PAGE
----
We came to the main street, where all the tourists were. It was busy again. Holidays had ended and the bus and train stations looked like an exodus.

Miyazono turned around and there was something in her expression. An uneasiness. Like there was something she wanted to say.

She opened her mouth.

She said nothing because someone put their hand on my shoulder. Someone we both knew.

"Satoshi! What are you doing here?"

I turned and saw Takeshi-something. He stood there carrying his skis in a bag. Besides him was the 20-something year-old college girl. She stood behind him. She nodded at Miyazono, but didn't make eye contact with me. I can guess why.

"Satoshi, where're you going?"

I told him about how it was time for me to go home. Back to Tokyo.

Takeshi-something nodded. "Yes, we can't hide from the real world forever. At some point all of us have to go back, wether we like it or not. A dream can only be sweet if it has an ending."

Then he said, "I like you. You've grown up a bit." He gave me his business card. "If you need a job in Tokyo, call me."

He took the college girl by her hand and took her to the bus station. He said that they were going to take the bus to the next shinkansen station, and from there they had booked First Class seats.

Meanwhile I'm going to be sitting on a slow local train for the next eight hours.

Miyazono and I went to the local train station. Nothing fancy about it. A waiting area with a heater. A counter to buy tickets. Some vending machines with hot drinks. The indoor waiting area was crowded with people.


Would Yuki be alright? Would I ever see her again? Maybe someone else could help her pass on.

Her lonely smile can to mind. And yet...death gives us perspective. Nothing matters after death. But...I just couldn't...I -

"Yamata-kun! What are you doing? Let's go."

I blinked and came back to reality. Miyazono had taken my hand and was dragging me to the platform. Away from the heater. I looked back longingly at it.

I said, "Why are we out here, it's so cold."

She said, "The mountains couldn't kill you. A little more cold won't do you any harm."

We were the only ones who stood on the platform. All the other tourists were inside. Which made sense. It was cold.

Miyazono stood next to me, her every breath visible, her gaze fixed on the mountains, the houses, the trees beyond. For a moment the air around her felt like Yuki. The same serenity. The wistfulness.

For a while, we stood there, enjoying the silence. I think I'll miss this place just a little bit. Out here...there's just something about the snow and the mountains that silences any worries, any doubts. It makes you realize that there is nothing to worry about, that life is rather simple.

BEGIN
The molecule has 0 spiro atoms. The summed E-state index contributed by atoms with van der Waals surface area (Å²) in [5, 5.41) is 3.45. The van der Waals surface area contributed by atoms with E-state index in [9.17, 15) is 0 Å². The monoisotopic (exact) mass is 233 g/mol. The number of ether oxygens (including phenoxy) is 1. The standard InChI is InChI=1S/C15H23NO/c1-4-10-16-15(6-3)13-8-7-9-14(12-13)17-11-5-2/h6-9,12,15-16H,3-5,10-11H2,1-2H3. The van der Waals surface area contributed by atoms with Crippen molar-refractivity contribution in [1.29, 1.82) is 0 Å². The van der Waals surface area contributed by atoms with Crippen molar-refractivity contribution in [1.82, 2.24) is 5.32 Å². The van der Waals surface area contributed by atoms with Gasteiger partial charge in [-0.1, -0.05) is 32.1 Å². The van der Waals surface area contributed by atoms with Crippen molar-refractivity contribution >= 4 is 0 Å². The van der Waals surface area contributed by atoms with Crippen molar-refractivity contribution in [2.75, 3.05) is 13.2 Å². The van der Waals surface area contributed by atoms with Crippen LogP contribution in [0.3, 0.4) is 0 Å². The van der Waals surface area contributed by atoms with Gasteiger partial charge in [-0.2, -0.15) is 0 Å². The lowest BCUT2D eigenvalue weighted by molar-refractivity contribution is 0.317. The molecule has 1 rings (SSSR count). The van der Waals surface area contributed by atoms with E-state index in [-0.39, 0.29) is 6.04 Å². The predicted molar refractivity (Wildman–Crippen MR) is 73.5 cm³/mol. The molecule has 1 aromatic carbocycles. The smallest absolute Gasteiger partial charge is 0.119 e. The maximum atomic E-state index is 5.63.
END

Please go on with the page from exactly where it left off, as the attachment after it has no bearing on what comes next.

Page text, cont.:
The speakers announced the incoming train. The only train to Tokyo. Tourists began to flood out of the cozy waiting area.

Miyazono said, "What will you do once you're back in Tokyo?"

This question. Again. What was she expecting me to say?

"I'll just hang out with my friends, study...hope I can get into a decent university."

"A university in Tokyo?"

"Yeah, and you?"

Miyazono shrugged.

She said, "Are you coming back next winter?"

"Probably not. I'll have exams to study for. And getting this punishment one time is more than enough."

Miyazono smiled a little. It was a sad smile. "Right, I forgot. You were forced to come here." A moment of silence. Then she said, "I'm sorry for working you so hard."

"And I'm sorry for causing so much trouble."

The train arrived. The doors opened. I didn't move.

Miyazono said, "Will I see you again?"

Something in her voice. Something in her eyes. A sliver of loneliness. A quiet hope for a certain answer.

I got on the train.

I said, "I don't know. Maybe."

The doors closed and the train left.

A/N: And this is the conclusion for the first major story arc! But no worries, I will continue to update The Snow Maiden at 3 chapters a week. This weekend we'll launch right into the next arc.

FictionFan - thanks so much for your thoughtful review! Getting comments is always encouraging :) I started out writing ten years ago with fan fiction and I had a blast writing it. It is a great starting point and I'm so glad that you are starting to write. It will be hard, it will be difficult, but in the end it will be worth it when someone comments and you know you've made that person's day a little brighter.